By Matt Tarka
http://powdermag.com/features/onlineexc ... commuters/
THE COMMUTERS: Living in a world of limbo
By Matt Tarka
To many, the word ‘commuter’ evokes visions of the working masses struggling through gridlock traffic to and from their displaced dream homes. To others, ‘commuter’ may take on the meaning of the college student who lives at home with the parents and shuttles to and from campus as needed. In The Mountains, Commuter is coming to mean those who work in The City and escape back to their refuge in The Mountains at any opportunity.
These Commuters occupy a gray area and find themselves in a world of limbo. They aren’t locals. Still, they may know the mountain and powder stashes as well or better than many locals. With many boasting a respectable 50 plus ski days per season, Commuters don’t fit the tourist category even though they show up mainly on weekends. The Commuter is prone to know the projected storm totals and detailed forecasts for The Mountains while being largely indifferent or oblivious to the weather in The City. When posed with seemingly easy questions such as “Where do you live?”, they often pause, look up at the ceiling, and scratch their heads because they don’t really know how to answer. If it’s a matter of legal residence that the question seeks to discover, the answer is The City. If it’s a matter of “home is where the heart is”, the answer is undoubtedly, The Mountains.
Fueled by a huge stoke factor, they follow through on overwhelming desire to spend time in The Mountains while they often curse themselves for not being there full-time. This type of dedication requires accepting long drives, knowing each good coffee shop along the path, cursing the rising gas prices, and dreaming of how the snow will be when it’s finally time to ski. On the personal side, the Commuter often is stretching the bounds of tolerance in relationships, withholding promises to friends and family, or downright passing on any social or romantic life back in The City. They may even have more friends in The Mountains than they do in The City. For years, The Commuter will remember the days of bottomless powder or sticking a line at the cost of increasing the tally of missed family functions, breaking up with their significant other, or skipping another Super Bowl party because, yet again, a dump required their presence.
Perhaps no one typifies The Commuter better than Snow Nymph, a familiar face in the Eastern Sierra. She recently ended a streak of being gone 86 consecutive weekends from her city domicile in pursuit of mountain adventures, mainly peak bagging and playing in the snow. During her streak, Snow Nymph accumulated approximately one entire month behind the wheel on her butt navigating her trusty 4Runner through the night to another powder day or burly trailhead. Small in stature but huge in stoke and dedication, Snow Nymph always has a smile and camera near at hand to post pictures on her well-known web site and otherwise spread her love of The Mountains. As the staff of Powder magazine may testify, a person doesn’t need to be based in the high country to live for and spread the stoke of skiing, snow, or The Mountains. When back in the office on Mondays, coworkers quickly go from asking the Commuters “What did you do this weekend?” to “How was it?” to not even bothering. Even without the telltale signs of raccoon eyes, creaking knees, legs that avoid every stairwell possible, and a permanent grin of fulfillment, there is no question that the Commuter did not go to The Mountains. Coworkers stop asking how the latest adventure went because the responses, filled with terms such as cold smoke, coulies, corn snow, hucks, or wind-buffed, are totally alien. The blank stares and polite nods are testament to how different those two worlds really are. Back in The City, no one really understands what would possess someone to spend every possible spare moment in The Mountains. It’s easy for the Commuter to feel a sense of detachment and longing for the next time they head to The Mountains. Back in The Mountains, they will be in the place where their friends understand what they say and why they choose to spend scant time in The City.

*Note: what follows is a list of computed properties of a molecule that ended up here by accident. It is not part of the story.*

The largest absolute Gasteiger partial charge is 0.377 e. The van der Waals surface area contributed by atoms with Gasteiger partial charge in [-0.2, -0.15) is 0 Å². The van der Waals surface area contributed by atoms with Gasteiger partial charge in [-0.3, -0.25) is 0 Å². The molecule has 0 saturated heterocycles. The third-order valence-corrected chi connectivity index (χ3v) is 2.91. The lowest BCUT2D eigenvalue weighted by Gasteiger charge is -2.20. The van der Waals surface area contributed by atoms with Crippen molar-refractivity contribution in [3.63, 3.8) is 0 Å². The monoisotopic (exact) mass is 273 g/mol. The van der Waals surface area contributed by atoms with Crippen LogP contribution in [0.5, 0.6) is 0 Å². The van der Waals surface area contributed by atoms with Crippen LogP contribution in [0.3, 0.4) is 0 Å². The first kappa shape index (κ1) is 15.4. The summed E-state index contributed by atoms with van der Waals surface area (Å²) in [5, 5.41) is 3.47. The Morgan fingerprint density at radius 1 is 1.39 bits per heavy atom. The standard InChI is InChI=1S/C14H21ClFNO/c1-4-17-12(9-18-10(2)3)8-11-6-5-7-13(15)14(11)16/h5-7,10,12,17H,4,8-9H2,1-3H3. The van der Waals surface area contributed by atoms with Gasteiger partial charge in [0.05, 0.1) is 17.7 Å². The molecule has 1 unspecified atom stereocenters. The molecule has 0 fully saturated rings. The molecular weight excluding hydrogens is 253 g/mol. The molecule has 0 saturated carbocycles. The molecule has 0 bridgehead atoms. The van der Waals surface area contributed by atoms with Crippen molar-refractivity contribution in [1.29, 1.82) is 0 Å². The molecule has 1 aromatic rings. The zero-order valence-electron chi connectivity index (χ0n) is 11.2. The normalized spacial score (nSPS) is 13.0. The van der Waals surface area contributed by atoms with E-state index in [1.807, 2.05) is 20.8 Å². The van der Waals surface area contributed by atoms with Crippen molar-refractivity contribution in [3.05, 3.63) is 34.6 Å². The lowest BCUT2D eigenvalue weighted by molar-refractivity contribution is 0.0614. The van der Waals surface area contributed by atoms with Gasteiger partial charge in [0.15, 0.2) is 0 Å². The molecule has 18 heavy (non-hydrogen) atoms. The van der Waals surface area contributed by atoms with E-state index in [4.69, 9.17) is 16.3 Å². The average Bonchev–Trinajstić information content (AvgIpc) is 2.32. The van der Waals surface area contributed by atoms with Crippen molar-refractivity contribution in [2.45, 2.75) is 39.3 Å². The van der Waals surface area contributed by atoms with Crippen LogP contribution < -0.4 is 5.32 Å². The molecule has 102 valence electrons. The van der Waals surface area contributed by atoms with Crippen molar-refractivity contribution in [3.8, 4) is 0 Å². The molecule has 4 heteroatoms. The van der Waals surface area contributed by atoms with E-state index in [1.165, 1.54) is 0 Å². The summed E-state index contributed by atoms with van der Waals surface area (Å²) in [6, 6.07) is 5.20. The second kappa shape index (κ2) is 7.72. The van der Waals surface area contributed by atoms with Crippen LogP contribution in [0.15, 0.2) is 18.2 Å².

When the Commuter hears the sound of their boots clicking into the bindings, they are back in their realm. When they accelerate down the fall line, their world collapses to that familiar and welcomed point that skiers know but often are at a loss to describe. They know it. They feel it. It’s the overwhelming sensation that keeps bringing them back and makes everything in They City vanish, at least for the moment.